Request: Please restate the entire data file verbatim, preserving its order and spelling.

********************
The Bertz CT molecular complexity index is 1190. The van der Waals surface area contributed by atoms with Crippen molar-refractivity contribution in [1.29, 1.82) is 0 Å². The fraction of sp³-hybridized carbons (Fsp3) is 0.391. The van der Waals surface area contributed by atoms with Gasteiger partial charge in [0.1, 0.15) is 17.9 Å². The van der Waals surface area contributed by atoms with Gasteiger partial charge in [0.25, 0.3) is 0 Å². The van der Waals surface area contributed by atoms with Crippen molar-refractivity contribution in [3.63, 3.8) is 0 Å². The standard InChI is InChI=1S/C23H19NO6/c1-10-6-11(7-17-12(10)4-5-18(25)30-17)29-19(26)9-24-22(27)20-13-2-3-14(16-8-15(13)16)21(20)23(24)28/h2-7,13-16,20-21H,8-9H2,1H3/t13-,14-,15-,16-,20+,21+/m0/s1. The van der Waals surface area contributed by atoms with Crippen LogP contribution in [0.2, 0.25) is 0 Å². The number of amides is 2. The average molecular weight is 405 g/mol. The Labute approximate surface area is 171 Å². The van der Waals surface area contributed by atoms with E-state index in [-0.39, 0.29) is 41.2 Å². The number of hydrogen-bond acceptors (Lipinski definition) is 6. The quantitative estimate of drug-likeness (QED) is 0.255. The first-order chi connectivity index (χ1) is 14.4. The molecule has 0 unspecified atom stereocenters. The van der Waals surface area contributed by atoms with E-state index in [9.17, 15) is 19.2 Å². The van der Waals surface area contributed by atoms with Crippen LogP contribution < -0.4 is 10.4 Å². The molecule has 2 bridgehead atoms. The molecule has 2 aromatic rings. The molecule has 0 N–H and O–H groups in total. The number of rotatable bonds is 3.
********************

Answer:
The Bertz CT molecular complexity index is 1190. The van der Waals surface area contributed by atoms with Crippen molar-refractivity contribution in [1.29, 1.82) is 0 Å². The fraction of sp³-hybridized carbons (Fsp3) is 0.391. The van der Waals surface area contributed by atoms with Gasteiger partial charge in [0.1, 0.15) is 17.9 Å². The van der Waals surface area contributed by atoms with Gasteiger partial charge in [0.25, 0.3) is 0 Å². The van der Waals surface area contributed by atoms with Crippen molar-refractivity contribution in [3.63, 3.8) is 0 Å². The standard InChI is InChI=1S/C23H19NO6/c1-10-6-11(7-17-12(10)4-5-18(25)30-17)29-19(26)9-24-22(27)20-13-2-3-14(16-8-15(13)16)21(20)23(24)28/h2-7,13-16,20-21H,8-9H2,1H3/t13-,14-,15-,16-,20+,21+/m0/s1. The van der Waals surface area contributed by atoms with Crippen LogP contribution in [0.2, 0.25) is 0 Å². The number of amides is 2. The average molecular weight is 405 g/mol. The Labute approximate surface area is 171 Å². The van der Waals surface area contributed by atoms with E-state index in [-0.39, 0.29) is 41.2 Å². The number of hydrogen-bond acceptors (Lipinski definition) is 6. The quantitative estimate of drug-likeness (QED) is 0.255. The first-order chi connectivity index (χ1) is 14.4. The molecule has 0 unspecified atom stereocenters. The van der Waals surface area contributed by atoms with E-state index in [9.17, 15) is 19.2 Å². The van der Waals surface area contributed by atoms with Crippen LogP contribution < -0.4 is 10.4 Å². The molecule has 2 bridgehead atoms. The molecule has 2 aromatic rings. The molecule has 0 N–H and O–H groups in total. The number of rotatable bonds is 3.